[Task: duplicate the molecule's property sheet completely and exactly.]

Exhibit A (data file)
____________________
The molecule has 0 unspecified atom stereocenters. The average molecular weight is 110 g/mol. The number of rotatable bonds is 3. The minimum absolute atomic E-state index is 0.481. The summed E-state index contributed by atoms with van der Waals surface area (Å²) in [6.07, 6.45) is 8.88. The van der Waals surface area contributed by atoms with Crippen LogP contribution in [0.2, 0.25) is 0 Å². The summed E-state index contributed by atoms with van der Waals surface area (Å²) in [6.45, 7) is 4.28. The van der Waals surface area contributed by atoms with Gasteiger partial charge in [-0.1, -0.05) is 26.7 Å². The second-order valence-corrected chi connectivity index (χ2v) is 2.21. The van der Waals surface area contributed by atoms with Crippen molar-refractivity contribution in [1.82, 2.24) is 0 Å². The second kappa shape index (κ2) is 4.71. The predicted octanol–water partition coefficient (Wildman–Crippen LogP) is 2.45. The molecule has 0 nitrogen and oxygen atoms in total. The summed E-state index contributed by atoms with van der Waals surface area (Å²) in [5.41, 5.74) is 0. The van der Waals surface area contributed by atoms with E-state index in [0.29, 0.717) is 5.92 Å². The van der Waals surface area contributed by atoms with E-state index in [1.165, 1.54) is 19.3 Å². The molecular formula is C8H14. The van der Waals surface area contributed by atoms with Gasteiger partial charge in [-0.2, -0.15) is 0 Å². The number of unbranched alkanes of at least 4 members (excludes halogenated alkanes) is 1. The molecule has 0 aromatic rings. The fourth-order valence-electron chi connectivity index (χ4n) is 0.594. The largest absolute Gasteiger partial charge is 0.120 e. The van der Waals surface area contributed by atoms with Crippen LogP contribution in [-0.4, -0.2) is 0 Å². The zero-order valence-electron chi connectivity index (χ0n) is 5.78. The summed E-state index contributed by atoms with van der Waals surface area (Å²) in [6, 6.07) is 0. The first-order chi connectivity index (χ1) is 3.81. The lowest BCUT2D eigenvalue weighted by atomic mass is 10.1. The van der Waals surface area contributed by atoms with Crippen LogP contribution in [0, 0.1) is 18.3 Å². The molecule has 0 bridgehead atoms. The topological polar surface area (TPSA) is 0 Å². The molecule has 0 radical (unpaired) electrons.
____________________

The molecule has 0 unspecified atom stereocenters. The average molecular weight is 110 g/mol. The number of rotatable bonds is 3. The minimum absolute atomic E-state index is 0.481. The summed E-state index contributed by atoms with van der Waals surface area (Å²) in [6.07, 6.45) is 8.88. The van der Waals surface area contributed by atoms with Crippen LogP contribution in [0.2, 0.25) is 0 Å². The summed E-state index contributed by atoms with van der Waals surface area (Å²) in [6.45, 7) is 4.28. The van der Waals surface area contributed by atoms with Gasteiger partial charge in [-0.1, -0.05) is 26.7 Å². The second-order valence-corrected chi connectivity index (χ2v) is 2.21. The van der Waals surface area contributed by atoms with Crippen molar-refractivity contribution in [1.82, 2.24) is 0 Å². The second kappa shape index (κ2) is 4.71. The predicted octanol–water partition coefficient (Wildman–Crippen LogP) is 2.45. The molecule has 0 nitrogen and oxygen atoms in total. The summed E-state index contributed by atoms with van der Waals surface area (Å²) in [5.41, 5.74) is 0. The van der Waals surface area contributed by atoms with E-state index in [0.29, 0.717) is 5.92 Å². The van der Waals surface area contributed by atoms with E-state index in [1.165, 1.54) is 19.3 Å². The molecular formula is C8H14. The van der Waals surface area contributed by atoms with Gasteiger partial charge in [-0.2, -0.15) is 0 Å². The number of unbranched alkanes of at least 4 members (excludes halogenated alkanes) is 1. The molecule has 0 aromatic rings. The fourth-order valence-electron chi connectivity index (χ4n) is 0.594. The largest absolute Gasteiger partial charge is 0.120 e. The van der Waals surface area contributed by atoms with Crippen LogP contribution in [-0.4, -0.2) is 0 Å². The zero-order valence-electron chi connectivity index (χ0n) is 5.78. The summed E-state index contributed by atoms with van der Waals surface area (Å²) in [6, 6.07) is 0. The first-order chi connectivity index (χ1) is 3.81. The lowest BCUT2D eigenvalue weighted by atomic mass is 10.1. The van der Waals surface area contributed by atoms with Crippen LogP contribution in [0, 0.1) is 18.3 Å². The molecule has 0 bridgehead atoms. The topological polar surface area (TPSA) is 0 Å². The molecule has 0 radical (unpaired) electrons.